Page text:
Shah Hussain (1538–1599) is the original Sufi pir-faqir Lahore whose times coincided with the reign of Akbar. He was born in the walled city of Lahore and belonged to the Dhudi Rajput clan, who were weavers by profession. In other words, the patron Sufi saint of Lahore and there the murshid (spiritual guide) lies buried and next to his grave is that of his mureed (disciple) Madho Lal.
Now, he is considered as one of the major Sufi poets, next only to Sheikh Baba Fareed.
Hussain is considered the master of the Kafi poetic form in Punjabi, which originated in Arabia. In the subcontinent, it lent itself to an intense devotional genre of singing with a couple of lines repeated as refrain. Many of his kafis speak of folk heroine Heer yearning for beloved Ranjha: “Sajjan bin raatan hoiyan whadiyan”.
“Ranjha jogi, main jogiani, kamli kar kar sadiyaan ( The nights are long without my beloved, .Since Ranjha became a jogi, I am not the same, people call me mad).”
It was the intensity of his poetry that drew Boston-based musician and writer well-known and appreciated for his book of stories from the Raaj of Maharaja Ranjit Singh, “The Camel Merchant of Philadelphia” and “The Story of the Sikhs” besides his singing of the bani of the Gurus.
Talking of the journey that led him willy-nilly to Lahore’s Peer-faqir, he says, “The intensity of his verses was such that I could not but set them to music I will ever remain grateful to Mohan Singh Diwana for his pioneering work on Shah Hussain which inspired my journey”.
In January 2020, he was invited to Lahore for a conference on his stories from the court of Maharaja Ranjit Singh. It was there that he went to meet Khaqan Haider Ghazi, a scholar who had done intensive work on Shah Hussain, who goaded him to seek the Pir’s blessings, when he visited the dargah, to write a novel on his life and times.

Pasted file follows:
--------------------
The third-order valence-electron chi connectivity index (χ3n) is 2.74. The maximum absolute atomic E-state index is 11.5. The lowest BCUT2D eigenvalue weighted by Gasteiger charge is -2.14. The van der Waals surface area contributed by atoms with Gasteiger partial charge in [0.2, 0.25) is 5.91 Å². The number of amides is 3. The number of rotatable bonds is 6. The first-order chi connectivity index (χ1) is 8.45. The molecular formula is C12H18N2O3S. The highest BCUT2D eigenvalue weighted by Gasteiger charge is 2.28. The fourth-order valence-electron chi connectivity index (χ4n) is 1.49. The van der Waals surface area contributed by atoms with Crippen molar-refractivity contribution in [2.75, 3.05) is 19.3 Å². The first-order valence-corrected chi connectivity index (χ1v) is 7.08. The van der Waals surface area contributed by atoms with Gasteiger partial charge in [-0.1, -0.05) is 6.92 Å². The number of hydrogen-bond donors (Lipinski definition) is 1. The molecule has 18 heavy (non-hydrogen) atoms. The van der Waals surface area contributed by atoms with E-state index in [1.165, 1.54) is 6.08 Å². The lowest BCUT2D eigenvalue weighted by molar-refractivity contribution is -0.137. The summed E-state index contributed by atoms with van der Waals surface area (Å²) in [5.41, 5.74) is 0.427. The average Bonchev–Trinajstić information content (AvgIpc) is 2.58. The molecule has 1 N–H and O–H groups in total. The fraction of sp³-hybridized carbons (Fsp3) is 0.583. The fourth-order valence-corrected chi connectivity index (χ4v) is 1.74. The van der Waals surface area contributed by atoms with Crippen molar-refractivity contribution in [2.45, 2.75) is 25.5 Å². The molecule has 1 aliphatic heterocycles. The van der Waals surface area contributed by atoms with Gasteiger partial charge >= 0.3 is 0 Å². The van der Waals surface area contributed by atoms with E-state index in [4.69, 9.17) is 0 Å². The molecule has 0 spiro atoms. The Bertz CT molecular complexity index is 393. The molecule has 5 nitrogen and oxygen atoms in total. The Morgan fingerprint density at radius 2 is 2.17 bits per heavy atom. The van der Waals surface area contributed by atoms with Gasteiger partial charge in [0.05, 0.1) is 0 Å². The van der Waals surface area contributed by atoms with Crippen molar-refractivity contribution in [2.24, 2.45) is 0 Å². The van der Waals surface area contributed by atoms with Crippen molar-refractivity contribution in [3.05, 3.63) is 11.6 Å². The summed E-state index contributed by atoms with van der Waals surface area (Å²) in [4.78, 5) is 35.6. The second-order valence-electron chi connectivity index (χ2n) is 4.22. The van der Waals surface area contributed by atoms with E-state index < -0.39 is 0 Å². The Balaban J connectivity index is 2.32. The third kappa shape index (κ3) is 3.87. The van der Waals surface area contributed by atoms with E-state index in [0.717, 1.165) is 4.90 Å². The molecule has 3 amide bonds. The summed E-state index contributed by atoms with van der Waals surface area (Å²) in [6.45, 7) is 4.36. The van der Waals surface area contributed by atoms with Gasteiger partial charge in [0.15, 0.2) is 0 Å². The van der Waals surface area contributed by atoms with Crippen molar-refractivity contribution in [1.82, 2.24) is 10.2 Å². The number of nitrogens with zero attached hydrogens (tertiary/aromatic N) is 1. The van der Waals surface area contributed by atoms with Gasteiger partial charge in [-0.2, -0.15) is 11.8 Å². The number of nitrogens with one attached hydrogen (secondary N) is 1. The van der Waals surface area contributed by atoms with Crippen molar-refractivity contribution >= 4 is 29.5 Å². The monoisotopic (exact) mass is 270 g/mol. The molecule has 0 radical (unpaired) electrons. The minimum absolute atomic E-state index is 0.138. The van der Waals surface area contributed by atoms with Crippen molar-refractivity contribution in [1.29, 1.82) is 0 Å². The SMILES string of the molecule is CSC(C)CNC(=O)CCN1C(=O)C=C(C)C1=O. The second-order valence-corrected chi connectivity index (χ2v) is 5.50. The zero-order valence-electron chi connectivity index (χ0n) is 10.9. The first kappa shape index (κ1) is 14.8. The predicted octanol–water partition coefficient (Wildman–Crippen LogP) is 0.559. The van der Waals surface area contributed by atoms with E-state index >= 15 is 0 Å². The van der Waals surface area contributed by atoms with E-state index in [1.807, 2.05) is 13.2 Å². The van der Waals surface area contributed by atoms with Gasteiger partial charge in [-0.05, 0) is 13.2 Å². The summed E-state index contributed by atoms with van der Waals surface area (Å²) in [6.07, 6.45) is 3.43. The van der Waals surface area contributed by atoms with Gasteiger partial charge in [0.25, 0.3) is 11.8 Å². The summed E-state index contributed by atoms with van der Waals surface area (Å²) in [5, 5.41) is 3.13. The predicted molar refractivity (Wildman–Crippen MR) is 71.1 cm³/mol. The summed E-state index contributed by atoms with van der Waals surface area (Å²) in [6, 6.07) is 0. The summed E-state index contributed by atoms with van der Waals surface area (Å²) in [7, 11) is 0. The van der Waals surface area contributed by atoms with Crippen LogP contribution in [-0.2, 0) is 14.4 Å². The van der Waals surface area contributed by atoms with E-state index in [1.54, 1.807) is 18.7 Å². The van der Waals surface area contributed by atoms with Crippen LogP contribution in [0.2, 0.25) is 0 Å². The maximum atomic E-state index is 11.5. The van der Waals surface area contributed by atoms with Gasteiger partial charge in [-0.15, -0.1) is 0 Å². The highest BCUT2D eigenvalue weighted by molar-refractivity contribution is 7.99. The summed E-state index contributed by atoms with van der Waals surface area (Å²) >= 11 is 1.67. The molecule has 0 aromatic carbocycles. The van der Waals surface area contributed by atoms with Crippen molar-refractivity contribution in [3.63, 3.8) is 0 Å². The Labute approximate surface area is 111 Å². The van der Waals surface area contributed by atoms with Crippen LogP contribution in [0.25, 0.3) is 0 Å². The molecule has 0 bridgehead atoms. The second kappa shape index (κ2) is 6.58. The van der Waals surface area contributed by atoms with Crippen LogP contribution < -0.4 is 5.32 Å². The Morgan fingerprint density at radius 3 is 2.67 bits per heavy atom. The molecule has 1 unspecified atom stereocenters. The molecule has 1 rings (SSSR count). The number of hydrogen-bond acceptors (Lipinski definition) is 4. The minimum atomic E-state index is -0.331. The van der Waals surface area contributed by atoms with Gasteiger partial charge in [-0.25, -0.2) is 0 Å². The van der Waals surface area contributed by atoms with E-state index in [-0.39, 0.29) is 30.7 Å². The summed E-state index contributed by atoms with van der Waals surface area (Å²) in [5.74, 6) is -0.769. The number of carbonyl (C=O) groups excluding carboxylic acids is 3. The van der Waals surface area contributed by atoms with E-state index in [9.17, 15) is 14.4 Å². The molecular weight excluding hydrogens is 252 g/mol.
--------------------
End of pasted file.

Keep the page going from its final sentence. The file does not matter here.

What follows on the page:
Before one recounts Sarabpreet’s experience in the dargah in Baghbanpura near the Shalimar Gardens of Lahore, just a little more from about the fascinating life of the Sufi leading the way.
Interestingly, the liberal people of Lahore refer to Shah Husain as Madho Lal Husain. As the old tale goes, there was a vast difference of age between the two. As Shah Husain grew older, the insecurity of Madho increased and he told his master what would become of him after his famous Murshid passed away. “You are famous and everyone loves you, but no one even knows my name!” That instant Shah Hussain changed his name to Madho Lal Hussain. The conservatives reject this and feel that these are made-up stories because they like to believe in them, yet they have remained a part of oral history for hundreds of years. Even if it is a belief, it is indeed a beautiful one for it erases all man-made differences of religion, caste and creed as love triumphs.
The journey through love and longing
Sarabpreet recounts reaching the Dargah on a cold and rainy evening. He was a trifle disappointed to see the place deserted. Nevertheless, he sat down in the open verandah bordering the Dargah. Then taking out the tambura app he started singing “Dard Vichhode Da” by Shah Hussain, a favourite of his.
As he was singing with his eyes closed, he felt that something was resting on his shoulders. He says, “When I opened my eyes, I saw that the custodians of the dargah had placed a ceremonial chadar of the kind that is offered at Sufi shrines, over my shoulders. They also gave him a small, worn towel that was used to clean the Mazar. These gestures were a reassurance and he felt that the permission he had gone to seek was granted.
In hand, we have this remarkable novel which not only recreates the mediaeval era of the lost Punjab with authenticity, but also tells a tender story of love and longing in which the intensity is such that the lover and the loved become one.
Commenting on the novel, Lahore’s storyteller and academic Zubair Ahmad says, “Inspired by the life and poetry of Shah Hussain, Sarabpreet Singh has written a miraculous, spell-binding novel which digs deep into the oral history of an amazing poet whose writings simmer with the pain of separation, and intense love”.
The novel published by Speaking Tiger Books, Delhi, will be launched at the Punjab Arts Council at Sector 16, Chandigarh, by celebrated Punjabi poet Surjit Patar on September 1.